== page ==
Mason Jar Crafts
Light up the dark, ominous corners of your home with a night-light disguised as a Mason jar. Instead of living with the ordinary plastic cover that comes with the light, replace it with something more your style, something you made yourself. This project involves drilling a hole in the glass. Take the time to follow the safety instructions laid out in this tutorial. This endeavor can be dangerous, but if you take the right precautions and equip yourself with the correct tools, this project is feasible and fairly simple.
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The metal lid needs to be removed for this project. The metal band is optional.
You will want to complete this project outside or in a garage since you will be handling glass. Set up your workspace ahead of time and make sure you are prepared before proceeding. You will need your Mason jar, a drill, a 7/8-inch diamond drill bit, gloves to protect your hands, safety goggles for eye protection, and a particulate respirator to fully cover your nose and mouth. Also set up a water source. In this example, a watering can was used so that water could be repeatedly applied to the point of contact between the drill and the glass. A light stream of water from a hose would be effective as well. The water is necessary to keep the drill bit cool while you are working. Without it, the difference in temperature could cause the glass to crack. The water also prevents the glass dust from escaping into the air. You do not want these particles to get into your lungs, hence the use of the water and respirator as a safety precaution.
Place the mouth of the Mason jar down. You will be drilling into the bottom of the jar. Mark the spot where you wish to begin drilling with a marker. You want to position the hole as close to the back edge of the jar as possible.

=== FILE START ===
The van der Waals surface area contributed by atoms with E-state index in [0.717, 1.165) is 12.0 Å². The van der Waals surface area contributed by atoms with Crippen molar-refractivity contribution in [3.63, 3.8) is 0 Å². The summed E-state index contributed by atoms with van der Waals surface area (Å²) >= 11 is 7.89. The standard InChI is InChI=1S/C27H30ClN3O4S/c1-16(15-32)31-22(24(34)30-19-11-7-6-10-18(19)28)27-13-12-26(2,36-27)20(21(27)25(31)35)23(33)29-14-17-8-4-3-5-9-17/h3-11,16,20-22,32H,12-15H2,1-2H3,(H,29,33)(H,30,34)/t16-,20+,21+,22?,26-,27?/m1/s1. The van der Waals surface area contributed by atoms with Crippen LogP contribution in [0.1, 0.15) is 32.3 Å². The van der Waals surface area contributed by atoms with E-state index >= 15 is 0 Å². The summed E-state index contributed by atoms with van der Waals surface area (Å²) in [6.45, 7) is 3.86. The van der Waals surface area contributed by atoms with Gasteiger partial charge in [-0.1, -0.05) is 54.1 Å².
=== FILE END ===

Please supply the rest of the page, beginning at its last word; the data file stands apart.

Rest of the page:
Put on your gloves, goggles and respirator before proceeding.
Pour water onto the bottom of the jar. The surface is concave so it will pool up. At the marked spot, begin to drill. The drill bit may slip around on the slick surface. This is normal at first. Eventually the bit will start to cut into the glass. Power up the drill as you initiate contact with the jar and keep a firm, steady hand.
Drilling through glass is a slow and steady process. Apply light pressure with the drill and keep the bit rotating at a slower speed. The quicker you go, the hotter the bit can get, which could potentially crack the glass. Drill for about 30 seconds and then stop, remove the drill, and pour water over the hole. Then continue drilling some more, another 30 or 45 seconds. Stop again and spill water over the hole. Continue with this pattern. You will notice that the dust catches in the water and turns murky white. This is a good thing because it is not escaping into the air. By frequently washing down the surface of the jar, you will be removing the dust and increasing the visibility of your work area.
Continue drilling until you have punctured a hole all the way through the glass.
Wet down the surface of the jar to clean it. Safely dispose of the glass displaced by the drill. Run sandpaper along the inner face of the hole to smooth any sharp fragments.
Remove the plastic cover from your automatic night-light. Unscrew the bulb from the socket.
The plastic socket is a bit small for the hole. To prevent it from jostling, wrap foam mounting tape around the outside of the socket. The tape will form a wedge between the night-light and jar and keep it steady
Insert the socket into the hole from the bottom of the jar. Screw the bulb back into the socket from inside the jar.
Plug in your Mason jar night-light to an electrical socket.
Depending on your specific brand of automatic night-light, vary the size of the hole that you drill into the bottom of the jar. In this project, the size needed to be ⅞ -inch. To determine sizing, take the automatic night-light, remove the plastic cover, unscrew the bulb, and measure the diameter of the plastic socket. Buy the drill bit that corresponds to that diameter.
Spray-paint your jar for a more colorful night-light, but avoid covering the jar in fabric or loose trims. Night-lights are not extremely hot, but you want to avoid a possible fire hazard.